The Republicans are still at it, especially now in the age of Trump. The Supreme Court has never taken a definitive position on the question. The preamble of the Constitution begins with the phrase, “We the People of the United States.” It’s worth noticing that all the nouns in the text of the original Constitution were capitalized. Does this mean that “the People,” as a collective entity spread across the 13 states, had the status of a unified group of members of a single nation, the source of democracy? Or using modern typographical convention, should the phrase be read, “We the people of the united states,” emphasizing the attachment of the people to the diverse political units called states to which they owed their loyalty?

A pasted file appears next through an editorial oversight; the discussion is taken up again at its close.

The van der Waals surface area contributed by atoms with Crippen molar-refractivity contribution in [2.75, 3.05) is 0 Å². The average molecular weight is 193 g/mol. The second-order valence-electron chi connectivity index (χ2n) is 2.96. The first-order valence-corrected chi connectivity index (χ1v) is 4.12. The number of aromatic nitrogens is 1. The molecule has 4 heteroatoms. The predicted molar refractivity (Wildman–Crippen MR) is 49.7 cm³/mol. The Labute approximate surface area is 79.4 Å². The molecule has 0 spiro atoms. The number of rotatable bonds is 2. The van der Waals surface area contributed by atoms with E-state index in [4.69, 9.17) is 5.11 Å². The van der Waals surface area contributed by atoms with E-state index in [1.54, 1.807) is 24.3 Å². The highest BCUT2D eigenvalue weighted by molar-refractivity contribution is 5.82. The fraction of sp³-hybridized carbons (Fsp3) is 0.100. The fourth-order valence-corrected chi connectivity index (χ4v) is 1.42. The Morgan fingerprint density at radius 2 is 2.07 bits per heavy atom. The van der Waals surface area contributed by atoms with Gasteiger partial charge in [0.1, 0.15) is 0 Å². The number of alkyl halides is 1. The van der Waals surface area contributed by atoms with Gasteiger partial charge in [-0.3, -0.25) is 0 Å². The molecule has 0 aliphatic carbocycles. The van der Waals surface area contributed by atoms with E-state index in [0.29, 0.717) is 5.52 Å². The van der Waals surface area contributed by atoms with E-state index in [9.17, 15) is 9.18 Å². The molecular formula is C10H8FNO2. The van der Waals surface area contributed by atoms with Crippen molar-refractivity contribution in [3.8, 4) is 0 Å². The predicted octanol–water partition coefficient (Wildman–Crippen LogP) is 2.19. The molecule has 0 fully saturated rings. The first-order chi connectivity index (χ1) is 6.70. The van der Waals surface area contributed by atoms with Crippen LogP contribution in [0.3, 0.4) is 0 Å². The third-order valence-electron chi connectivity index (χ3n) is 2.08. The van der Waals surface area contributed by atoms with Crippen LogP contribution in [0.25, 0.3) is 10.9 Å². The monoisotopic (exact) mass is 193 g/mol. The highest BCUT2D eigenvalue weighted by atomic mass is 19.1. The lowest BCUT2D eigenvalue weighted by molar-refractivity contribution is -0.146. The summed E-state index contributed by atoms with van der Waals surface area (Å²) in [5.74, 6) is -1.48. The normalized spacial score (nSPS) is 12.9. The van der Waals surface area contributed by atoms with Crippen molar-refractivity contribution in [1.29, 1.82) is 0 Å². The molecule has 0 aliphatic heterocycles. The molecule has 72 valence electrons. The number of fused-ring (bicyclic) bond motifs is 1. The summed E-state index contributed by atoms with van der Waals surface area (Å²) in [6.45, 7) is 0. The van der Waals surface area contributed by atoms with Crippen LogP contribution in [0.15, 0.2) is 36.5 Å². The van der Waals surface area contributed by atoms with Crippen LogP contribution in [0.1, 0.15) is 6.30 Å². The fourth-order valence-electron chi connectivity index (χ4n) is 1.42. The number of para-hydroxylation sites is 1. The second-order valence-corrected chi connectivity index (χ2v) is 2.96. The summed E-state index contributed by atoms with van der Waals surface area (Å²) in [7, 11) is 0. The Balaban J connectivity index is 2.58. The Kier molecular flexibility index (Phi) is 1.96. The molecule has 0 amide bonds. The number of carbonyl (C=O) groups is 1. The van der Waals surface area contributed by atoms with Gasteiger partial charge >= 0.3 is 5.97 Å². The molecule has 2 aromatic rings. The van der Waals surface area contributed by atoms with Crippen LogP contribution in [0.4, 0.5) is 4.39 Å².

The very fact that the Civil War took place proves that the young nation had no clear idea about how united the states were meant to be. The dramatic outcome of the war — after a body count of some 620,000 sacrificed citizens — was to consolidate the union, legally if not culturally, definitively weakening the status of the states. States become the equivalent of provinces. Postwar culture stressed unity. Ever since the aftermath of the Civil War, every school child in America has recited, on a daily basis, “one nation, indivisible” (or “under God, indivisible” since 1954), as they pledge their allegiance to the flag and, seemingly secondarily, “to the republic for which it stands.” It goes without saying that the pupils are expected to be standing, not kneeling.

The Ideology of Violent Justice